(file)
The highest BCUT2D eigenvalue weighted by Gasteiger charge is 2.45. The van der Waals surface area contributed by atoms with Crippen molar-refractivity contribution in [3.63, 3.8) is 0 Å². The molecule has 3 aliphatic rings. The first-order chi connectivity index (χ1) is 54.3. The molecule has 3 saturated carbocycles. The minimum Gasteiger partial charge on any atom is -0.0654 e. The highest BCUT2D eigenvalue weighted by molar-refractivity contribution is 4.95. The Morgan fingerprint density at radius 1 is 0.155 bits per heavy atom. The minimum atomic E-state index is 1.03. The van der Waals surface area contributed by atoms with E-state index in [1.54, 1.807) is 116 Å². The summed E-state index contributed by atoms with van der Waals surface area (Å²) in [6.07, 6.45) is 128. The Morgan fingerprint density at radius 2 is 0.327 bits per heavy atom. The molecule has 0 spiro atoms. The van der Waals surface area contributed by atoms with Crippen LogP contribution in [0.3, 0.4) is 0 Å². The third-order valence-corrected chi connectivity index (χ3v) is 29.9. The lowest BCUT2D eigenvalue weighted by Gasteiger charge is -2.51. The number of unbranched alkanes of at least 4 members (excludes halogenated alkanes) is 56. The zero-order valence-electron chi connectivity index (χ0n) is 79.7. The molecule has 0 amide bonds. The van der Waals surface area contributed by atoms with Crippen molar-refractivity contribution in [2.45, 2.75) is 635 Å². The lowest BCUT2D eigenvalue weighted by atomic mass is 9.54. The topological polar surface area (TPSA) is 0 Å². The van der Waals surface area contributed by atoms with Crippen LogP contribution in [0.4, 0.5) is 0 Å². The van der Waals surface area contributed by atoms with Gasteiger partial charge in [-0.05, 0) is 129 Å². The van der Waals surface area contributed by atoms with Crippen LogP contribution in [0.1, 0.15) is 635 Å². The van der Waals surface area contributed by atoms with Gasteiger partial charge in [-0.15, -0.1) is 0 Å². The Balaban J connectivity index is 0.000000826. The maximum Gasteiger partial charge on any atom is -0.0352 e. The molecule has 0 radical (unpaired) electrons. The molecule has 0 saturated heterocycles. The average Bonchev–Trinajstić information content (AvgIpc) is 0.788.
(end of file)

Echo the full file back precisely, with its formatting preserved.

The highest BCUT2D eigenvalue weighted by Gasteiger charge is 2.45. The van der Waals surface area contributed by atoms with Crippen molar-refractivity contribution in [3.63, 3.8) is 0 Å². The molecule has 3 aliphatic rings. The first-order chi connectivity index (χ1) is 54.3. The molecule has 3 saturated carbocycles. The minimum Gasteiger partial charge on any atom is -0.0654 e. The highest BCUT2D eigenvalue weighted by molar-refractivity contribution is 4.95. The Morgan fingerprint density at radius 1 is 0.155 bits per heavy atom. The minimum atomic E-state index is 1.03. The van der Waals surface area contributed by atoms with E-state index in [1.54, 1.807) is 116 Å². The summed E-state index contributed by atoms with van der Waals surface area (Å²) in [6.07, 6.45) is 128. The Morgan fingerprint density at radius 2 is 0.327 bits per heavy atom. The molecule has 0 spiro atoms. The van der Waals surface area contributed by atoms with Crippen LogP contribution in [0.3, 0.4) is 0 Å². The third-order valence-corrected chi connectivity index (χ3v) is 29.9. The lowest BCUT2D eigenvalue weighted by Gasteiger charge is -2.51. The number of unbranched alkanes of at least 4 members (excludes halogenated alkanes) is 56. The zero-order valence-electron chi connectivity index (χ0n) is 79.7. The molecule has 0 amide bonds. The van der Waals surface area contributed by atoms with Crippen molar-refractivity contribution in [2.45, 2.75) is 635 Å². The lowest BCUT2D eigenvalue weighted by atomic mass is 9.54. The topological polar surface area (TPSA) is 0 Å². The van der Waals surface area contributed by atoms with Crippen LogP contribution in [0.4, 0.5) is 0 Å². The van der Waals surface area contributed by atoms with Gasteiger partial charge in [-0.05, 0) is 129 Å². The van der Waals surface area contributed by atoms with Crippen LogP contribution in [0.1, 0.15) is 635 Å². The van der Waals surface area contributed by atoms with Gasteiger partial charge in [-0.15, -0.1) is 0 Å². The Balaban J connectivity index is 0.000000826. The maximum Gasteiger partial charge on any atom is -0.0352 e. The molecule has 0 radical (unpaired) electrons. The molecule has 0 saturated heterocycles. The average Bonchev–Trinajstić information content (AvgIpc) is 0.788.